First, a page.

'We were big fans,' announces Vernie , between sips of orange juice.
Kéllé: 'I used to love making the Christmas manger. I never got the hang of that thing with the coat hangers and the tinsel though.'
Giggles of recognition abound before Easther explains, 'Kéllé used to do these things - she was an only child.' Easther is Vernie's younger sister. She left university just before the end of her law degree in order to become Eternal's lead singer.
Eternal are excellent at jovial chit-chat. They have to be really. As a defence mechanism to stop you discovring anything juicy, it's incredibly useful. Louise Nurding , who came up through the Italia Conti drama school with Kéllé , is in the bathroom applying her make-up. She's The Quiet One. Even when she does speak, her words fall several feet short of my tape recorder. The rest of the group, meanwhile, are trying to work out why a huge slice of cake has been anonymously left on the bed.
Meeting Eternal when they're not all smiling and singing and dancing in synch is a strangely deflating experience. They're all perfectly lovely and everything, but the sultry gospel harmonies of 'Oh Baby I...' and the gasping histrionics of 'Save Our Love' are a million miles away from this mundane Thursday afternoon in Shepherd's Bush.
'Sometimes, this job can get a little boring.' sighs Vernie, surveying her surroundings, 'but we always have to understand things from other people's point of view.'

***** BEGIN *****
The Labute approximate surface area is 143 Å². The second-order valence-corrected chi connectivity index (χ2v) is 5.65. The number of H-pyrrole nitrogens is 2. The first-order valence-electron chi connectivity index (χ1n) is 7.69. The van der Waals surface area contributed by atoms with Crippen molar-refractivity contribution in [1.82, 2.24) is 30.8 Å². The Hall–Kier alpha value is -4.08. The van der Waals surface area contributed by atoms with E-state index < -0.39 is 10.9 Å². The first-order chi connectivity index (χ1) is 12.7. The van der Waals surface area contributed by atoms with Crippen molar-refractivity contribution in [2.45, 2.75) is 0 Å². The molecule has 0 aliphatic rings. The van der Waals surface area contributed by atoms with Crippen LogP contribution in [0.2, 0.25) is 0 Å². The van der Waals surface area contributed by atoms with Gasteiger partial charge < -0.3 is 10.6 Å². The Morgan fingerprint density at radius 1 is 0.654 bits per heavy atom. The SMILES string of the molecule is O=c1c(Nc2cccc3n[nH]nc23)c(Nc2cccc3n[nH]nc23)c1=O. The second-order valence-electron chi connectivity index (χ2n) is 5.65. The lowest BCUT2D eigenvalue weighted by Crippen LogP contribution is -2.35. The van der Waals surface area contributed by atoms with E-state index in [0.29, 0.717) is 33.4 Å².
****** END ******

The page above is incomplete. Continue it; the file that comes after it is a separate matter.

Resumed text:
'And anyway,' reckons Kéllé , 'because every day you get new experiences it's never boring. You get to see different countries.' Eternal are so good at trotting out the party line on a range of issues, that sometimes you wonder how long the slick image can last before one of them throws a wobbler, develops a drug habit and throws herself down a flight of stairs. Or something.
Easther puts Eternal's almost supernatural understanding of each other down to the two years of grooming that their management company put them through, leading up to the first single: 'That was when we learned to be tolerant of people,' she says. 'It's important to realise that if you've been up all night on a flight, and you show that you're in a bad mood, people are bound to misunderstand you.
'Yeah,' says Kéllé , 'there's no point in complaining, because we've worked hard to get where we are. And you're always going to be misunderstood. Like, you've got 15 minutes on your schedule, so you order some food. If it's horrible, then you might not get to eat for two days.'
'That's right. Your schedule doesn't enourage regular eating,' concludes Vernie , ever the mistress of understatement, 'so when you get the opportunity, you stuff your face and people are like "Gosh! Eternal eat a lot!"'
So, with the exception of people shouting 'You fat bastards' at airports, being the nation's most prolific hit machine is a breeze, eh?